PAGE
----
- For discussion: Identify the concrete objects in the text that you find important. What are the figurative associations of these objects? Which themes do these objects seem to represent?
- For discussion: What do bright colors seem to represent in Oceania’s otherwise gray, dull world? What objects or images stand out because of their color? How does Orwell’s use of colors like red, yellow, and green develop themes in the text?
- For discussion: Which objects in your own life are symbolic? How so? Compare and contrast the objects you find personally important with the objects that are thematically significant in 1984.
The Power of Reality Control as a Theme: The Party maintains its control largely through the power of propaganda and the literal rewriting of history. Winston’s job at the Ministry of Truth is to rewrite news articles so that they reflect the Party’s version of events; even creative literature is amended to align with Party ideology. All the while, Doublethink, or the ability to think two contradictory thoughts and accept that both are true, is a skill that citizens are expected to master.
- For discussion: What are some of the most common lies that the Party perpetuates? Why is it important for citizens to believe these lies in order for the Party to stay in control? What do you think would happen if citizens openly rejected the Party’s propaganda?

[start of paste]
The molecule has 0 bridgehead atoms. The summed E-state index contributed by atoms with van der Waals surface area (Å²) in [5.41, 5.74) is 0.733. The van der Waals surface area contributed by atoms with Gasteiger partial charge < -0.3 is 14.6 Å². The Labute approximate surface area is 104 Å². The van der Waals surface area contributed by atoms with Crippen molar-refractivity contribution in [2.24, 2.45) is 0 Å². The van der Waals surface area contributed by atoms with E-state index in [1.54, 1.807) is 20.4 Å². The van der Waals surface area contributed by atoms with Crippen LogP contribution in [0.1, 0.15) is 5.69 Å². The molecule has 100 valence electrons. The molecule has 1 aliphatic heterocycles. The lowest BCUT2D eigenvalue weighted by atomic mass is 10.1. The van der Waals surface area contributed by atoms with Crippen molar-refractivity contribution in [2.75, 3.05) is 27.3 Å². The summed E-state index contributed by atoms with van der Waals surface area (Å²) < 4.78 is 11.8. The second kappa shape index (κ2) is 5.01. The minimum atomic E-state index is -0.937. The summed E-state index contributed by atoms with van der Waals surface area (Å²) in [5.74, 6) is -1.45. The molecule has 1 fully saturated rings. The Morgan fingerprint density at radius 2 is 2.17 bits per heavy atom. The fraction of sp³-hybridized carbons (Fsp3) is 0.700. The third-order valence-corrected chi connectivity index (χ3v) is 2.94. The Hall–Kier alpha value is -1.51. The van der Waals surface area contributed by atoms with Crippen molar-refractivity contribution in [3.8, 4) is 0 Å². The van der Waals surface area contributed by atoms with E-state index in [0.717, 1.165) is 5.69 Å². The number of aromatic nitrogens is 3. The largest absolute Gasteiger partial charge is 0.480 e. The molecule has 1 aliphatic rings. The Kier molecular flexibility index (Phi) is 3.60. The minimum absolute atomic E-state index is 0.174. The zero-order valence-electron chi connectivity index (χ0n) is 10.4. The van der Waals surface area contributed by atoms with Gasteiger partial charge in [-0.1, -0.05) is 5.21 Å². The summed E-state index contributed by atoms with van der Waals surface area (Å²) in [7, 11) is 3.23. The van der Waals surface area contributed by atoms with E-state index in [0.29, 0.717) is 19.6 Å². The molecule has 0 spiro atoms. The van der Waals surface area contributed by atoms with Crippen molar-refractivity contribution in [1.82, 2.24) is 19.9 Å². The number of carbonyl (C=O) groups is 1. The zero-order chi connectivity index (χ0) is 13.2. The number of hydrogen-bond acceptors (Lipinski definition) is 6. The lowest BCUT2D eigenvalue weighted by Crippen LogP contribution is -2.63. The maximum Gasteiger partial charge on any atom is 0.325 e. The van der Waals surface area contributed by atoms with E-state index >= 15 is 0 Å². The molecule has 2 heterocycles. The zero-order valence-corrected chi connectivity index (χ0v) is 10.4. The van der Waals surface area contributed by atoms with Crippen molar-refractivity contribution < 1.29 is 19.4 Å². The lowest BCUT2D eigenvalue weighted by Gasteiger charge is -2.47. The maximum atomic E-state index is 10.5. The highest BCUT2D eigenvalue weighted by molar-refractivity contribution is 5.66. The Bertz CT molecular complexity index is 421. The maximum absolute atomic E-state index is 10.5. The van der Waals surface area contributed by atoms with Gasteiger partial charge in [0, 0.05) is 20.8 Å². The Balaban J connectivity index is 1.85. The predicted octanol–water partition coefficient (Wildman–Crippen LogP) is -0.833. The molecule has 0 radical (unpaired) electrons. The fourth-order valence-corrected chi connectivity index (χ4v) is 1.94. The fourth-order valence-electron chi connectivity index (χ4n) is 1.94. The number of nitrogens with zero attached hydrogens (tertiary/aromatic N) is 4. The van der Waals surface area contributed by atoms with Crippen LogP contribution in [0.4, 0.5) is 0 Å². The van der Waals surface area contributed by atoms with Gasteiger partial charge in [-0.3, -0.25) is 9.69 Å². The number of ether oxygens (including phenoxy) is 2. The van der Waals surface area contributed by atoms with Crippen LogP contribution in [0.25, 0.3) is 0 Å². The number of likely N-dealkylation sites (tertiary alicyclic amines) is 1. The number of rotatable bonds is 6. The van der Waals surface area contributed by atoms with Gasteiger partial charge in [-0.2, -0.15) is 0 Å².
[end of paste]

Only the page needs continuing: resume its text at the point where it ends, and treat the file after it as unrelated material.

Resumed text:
- For discussion: What is the significance of the slogan “2 + 2 = 5”? Why does Winston believe that people must remember that “2 + 2 = 4” in order to overthrow the Party and regain freedom?
- For discussion: Why is Newspeak so important in the Party’s efforts to control reality in Oceania? What will the impact be when people only use Newspeak to communicate?
Additional Discussion Questions:
- 1984 has a pessimistic, unfulfilling ending. How do you interpret Winston’s newfound love for Big Brother? Support your response with evidence from the text.